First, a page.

Fair to Midland


The Carbon Copy Silver Lining

Fair to Midland - The Carbon Copy Silver Lining ©2002 Self-Released
1. Gaining One
2. As I Was Travelling...
3. Stiffback
4. Informative Timeline
5. An Occurance During The Restoration Process
6. -The Beltway-
7. My Mentor
8. Stale Penny (Miracle Grow)
9. Pen-_-.
10. Beto II
11. With This Easel.
12. See, Saw
13. ..(I)..

I would imagine that if I heard Fair to Midland’s debut album prior to Inter.Funda.Stifle I would deign to write off the band permanently with nary a backward glance. Rather embarrassing considering the very high quality of its two successors, The Carbon Copy Silver Lining showed potential while suffering from many potentially crippling problems that the band would fortunately correct in a couple years’ time. For starters, the production on the album is weak, with under-mixed drums and one of the weakest guitar tones this side of Graveland. Secondly, Darroh Sudderth’s vocals are all over the place, and not even in a remotely good way. At this point in the band’s still very young existence, Sudderth clearly had no sense of pitch or really any idea as to how to construct a compelling vocal melody. On top of that, he falls into some awful Scott Stapp-ish warbling on occasion. As we all know, Scott Stapp is perhaps THE worst singer in the history of rock music, or perhaps even history itself. Sort of foreshadowing what would be a trademark of Inter.Funda.Stifle, Sudderth’s vocals are often multi-tracked on top of each other, but with the non-existent mixing and mastering plus his distinct lack of ability, they just sounded awkward. Thirdly, the songwriting wasn’t up to snuff and the band sounded like a lame early 90s college rock band crossed with early Dredg. Still, “Informative Timeline” and “My Mentor” provide some nice exotic touches on top of an otherwise paltry mixture of SOAD-ish modern rock and chugga chugga alt rock riffs.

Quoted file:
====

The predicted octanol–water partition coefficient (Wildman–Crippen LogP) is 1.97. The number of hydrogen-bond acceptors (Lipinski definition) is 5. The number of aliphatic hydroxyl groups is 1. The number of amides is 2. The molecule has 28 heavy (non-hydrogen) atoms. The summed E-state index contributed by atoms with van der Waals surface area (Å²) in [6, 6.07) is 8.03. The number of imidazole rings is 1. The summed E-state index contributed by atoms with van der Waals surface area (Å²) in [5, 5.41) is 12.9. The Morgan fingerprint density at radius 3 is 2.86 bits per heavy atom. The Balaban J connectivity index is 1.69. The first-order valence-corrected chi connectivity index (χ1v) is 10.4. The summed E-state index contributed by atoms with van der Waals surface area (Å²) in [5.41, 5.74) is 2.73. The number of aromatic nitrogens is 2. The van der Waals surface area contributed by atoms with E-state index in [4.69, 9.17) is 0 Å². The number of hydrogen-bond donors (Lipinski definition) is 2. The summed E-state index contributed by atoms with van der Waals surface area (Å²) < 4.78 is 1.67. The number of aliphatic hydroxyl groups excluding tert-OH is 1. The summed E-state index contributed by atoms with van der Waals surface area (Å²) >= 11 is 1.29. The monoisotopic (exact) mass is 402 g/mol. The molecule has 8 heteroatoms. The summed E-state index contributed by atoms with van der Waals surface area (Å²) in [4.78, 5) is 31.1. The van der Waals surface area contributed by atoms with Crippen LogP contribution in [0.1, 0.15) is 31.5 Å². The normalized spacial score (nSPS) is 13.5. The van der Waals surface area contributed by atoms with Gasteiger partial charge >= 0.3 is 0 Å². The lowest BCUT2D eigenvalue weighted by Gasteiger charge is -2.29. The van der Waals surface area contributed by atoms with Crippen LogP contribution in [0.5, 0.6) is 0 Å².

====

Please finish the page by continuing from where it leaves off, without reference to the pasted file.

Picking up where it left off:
I suppose all bands have to start somewhere. I will admit to The Carbon Copy Silver Lining being quite a sensory shock in light of Fair to Midland’s subsequent efforts and that in spite of everything there are hints of where they would go in the future, however slight they may be. Chalk it up to youthful enthusiasm, if anything.

Review by Alec A. Head

Review date: 06/2007

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Inter.funda.stifle

Fair to Midland - Inter.funda.stifle ©2004 Self-Released
1. Preambles In 3rd Person
2. Dance Of The Manatee
3. Vice Versa
4. Ciperion
5. A Seafarer’s Knot
6. Orphan Anthem ‘86
7. Inter.mission
8. Granny Niblo
9. The Walls Of Jericho
10. Abigail
11. Timbuktu
12. Kyla Cries Cologne
13. Upgrade^Brigade
14. When The Bough Breaks
15. Quince

Fair to Midland, a relatively young band hailing from, of all places, Sulphur Springs, Texas, offers a brand of modern/alternative rock in the mold of Chevelle, 40 Seconds to Mars, Incubus, Deftones, and other artists who would otherwise have absolutely no place on a reputable music review site. The differences between Fair to Midland and the aforementioned is a profoundly good sense of lush atmosphere, a truly odd vocalist who moves above mere Mike Patton-worship, and a good sense of journey and continuity that is normally found on the best progressive rock albums. The result is a unique sound that is redolent of other artists but difficult to actually pinpoint. I suppose Dredg would be a good comparison for all the same reasons.

The production, a bit squashed, muffled, and buried, actually does a lot to serve the turbulent atmosphere of inter.funda.stifle. In spite of this, the recording is dense and layered, with Matt Langley’s swirling keyboards and samples underpinning Cliff Campbell’s standard, textured-but-heavy-aggro guitar playing (one might have asked for a better, thicker guitar tone, however) and the almost tribal-sounding contribution of its rhythm section (reminiscent of a certain Mike Bordin and Billy Gould, from a certain influential band). The band’s not-so-secret weapon, however, is vocalist Andrew “Darrow” Sudderth. The guy, quite frankly, sounds like Michael Jackson with Tourrette’s. His youthful tenor is diversified into all assortments of odd whispers, roars, cries, croons, and a truly bizarre sheep’s bleat that pops up from time to time. Some of this is layered to create a harmonious wall of sound, which does nothing but add to the lush atmospherics of the recording. His performance is a bit much to take in after just one listen, but his presence is what arguably gives the band its identity.